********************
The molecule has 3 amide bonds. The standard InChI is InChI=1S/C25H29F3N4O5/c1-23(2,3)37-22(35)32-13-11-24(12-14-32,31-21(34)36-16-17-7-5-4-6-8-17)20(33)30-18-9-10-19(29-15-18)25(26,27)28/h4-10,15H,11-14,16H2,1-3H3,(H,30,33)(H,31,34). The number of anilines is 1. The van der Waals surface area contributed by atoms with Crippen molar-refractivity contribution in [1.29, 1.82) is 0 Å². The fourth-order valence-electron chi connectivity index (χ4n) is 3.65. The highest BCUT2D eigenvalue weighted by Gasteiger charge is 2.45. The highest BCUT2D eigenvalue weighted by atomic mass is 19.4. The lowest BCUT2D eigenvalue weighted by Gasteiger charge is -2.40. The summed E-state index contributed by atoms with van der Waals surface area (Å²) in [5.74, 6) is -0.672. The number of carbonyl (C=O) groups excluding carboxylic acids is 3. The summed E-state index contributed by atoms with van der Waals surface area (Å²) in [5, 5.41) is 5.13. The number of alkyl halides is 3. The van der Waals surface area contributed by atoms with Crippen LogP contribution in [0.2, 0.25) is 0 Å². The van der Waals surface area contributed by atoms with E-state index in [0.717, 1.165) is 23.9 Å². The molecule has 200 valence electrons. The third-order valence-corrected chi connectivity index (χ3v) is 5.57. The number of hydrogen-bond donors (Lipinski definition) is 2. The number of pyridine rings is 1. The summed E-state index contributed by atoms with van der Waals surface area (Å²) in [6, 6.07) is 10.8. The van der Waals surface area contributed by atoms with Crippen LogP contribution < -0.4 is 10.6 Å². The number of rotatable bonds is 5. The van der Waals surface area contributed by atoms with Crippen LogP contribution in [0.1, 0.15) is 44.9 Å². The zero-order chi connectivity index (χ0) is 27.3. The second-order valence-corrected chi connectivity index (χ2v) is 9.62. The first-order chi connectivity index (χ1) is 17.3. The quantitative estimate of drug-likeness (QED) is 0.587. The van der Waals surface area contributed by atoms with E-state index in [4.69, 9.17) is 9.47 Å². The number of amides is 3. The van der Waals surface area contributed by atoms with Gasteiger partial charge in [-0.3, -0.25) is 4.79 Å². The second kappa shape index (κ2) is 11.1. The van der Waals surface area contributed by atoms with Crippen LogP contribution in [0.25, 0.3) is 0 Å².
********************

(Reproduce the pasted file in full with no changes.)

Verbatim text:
The molecule has 3 amide bonds. The standard InChI is InChI=1S/C25H29F3N4O5/c1-23(2,3)37-22(35)32-13-11-24(12-14-32,31-21(34)36-16-17-7-5-4-6-8-17)20(33)30-18-9-10-19(29-15-18)25(26,27)28/h4-10,15H,11-14,16H2,1-3H3,(H,30,33)(H,31,34). The number of anilines is 1. The van der Waals surface area contributed by atoms with Crippen molar-refractivity contribution in [1.29, 1.82) is 0 Å². The fourth-order valence-electron chi connectivity index (χ4n) is 3.65. The highest BCUT2D eigenvalue weighted by Gasteiger charge is 2.45. The highest BCUT2D eigenvalue weighted by atomic mass is 19.4. The lowest BCUT2D eigenvalue weighted by Gasteiger charge is -2.40. The summed E-state index contributed by atoms with van der Waals surface area (Å²) in [5.74, 6) is -0.672. The number of carbonyl (C=O) groups excluding carboxylic acids is 3. The summed E-state index contributed by atoms with van der Waals surface area (Å²) in [5, 5.41) is 5.13. The number of alkyl halides is 3. The van der Waals surface area contributed by atoms with Crippen LogP contribution in [0.2, 0.25) is 0 Å². The van der Waals surface area contributed by atoms with E-state index in [0.717, 1.165) is 23.9 Å². The molecule has 200 valence electrons. The third-order valence-corrected chi connectivity index (χ3v) is 5.57. The number of hydrogen-bond donors (Lipinski definition) is 2. The number of pyridine rings is 1. The summed E-state index contributed by atoms with van der Waals surface area (Å²) in [6, 6.07) is 10.8. The van der Waals surface area contributed by atoms with Crippen LogP contribution < -0.4 is 10.6 Å². The number of rotatable bonds is 5. The van der Waals surface area contributed by atoms with Crippen LogP contribution in [0.1, 0.15) is 44.9 Å². The zero-order chi connectivity index (χ0) is 27.3. The second-order valence-corrected chi connectivity index (χ2v) is 9.62. The first-order chi connectivity index (χ1) is 17.3. The quantitative estimate of drug-likeness (QED) is 0.587. The van der Waals surface area contributed by atoms with E-state index in [4.69, 9.17) is 9.47 Å². The number of amides is 3. The van der Waals surface area contributed by atoms with Gasteiger partial charge in [-0.3, -0.25) is 4.79 Å². The second kappa shape index (κ2) is 11.1. The van der Waals surface area contributed by atoms with Crippen LogP contribution in [0.25, 0.3) is 0 Å².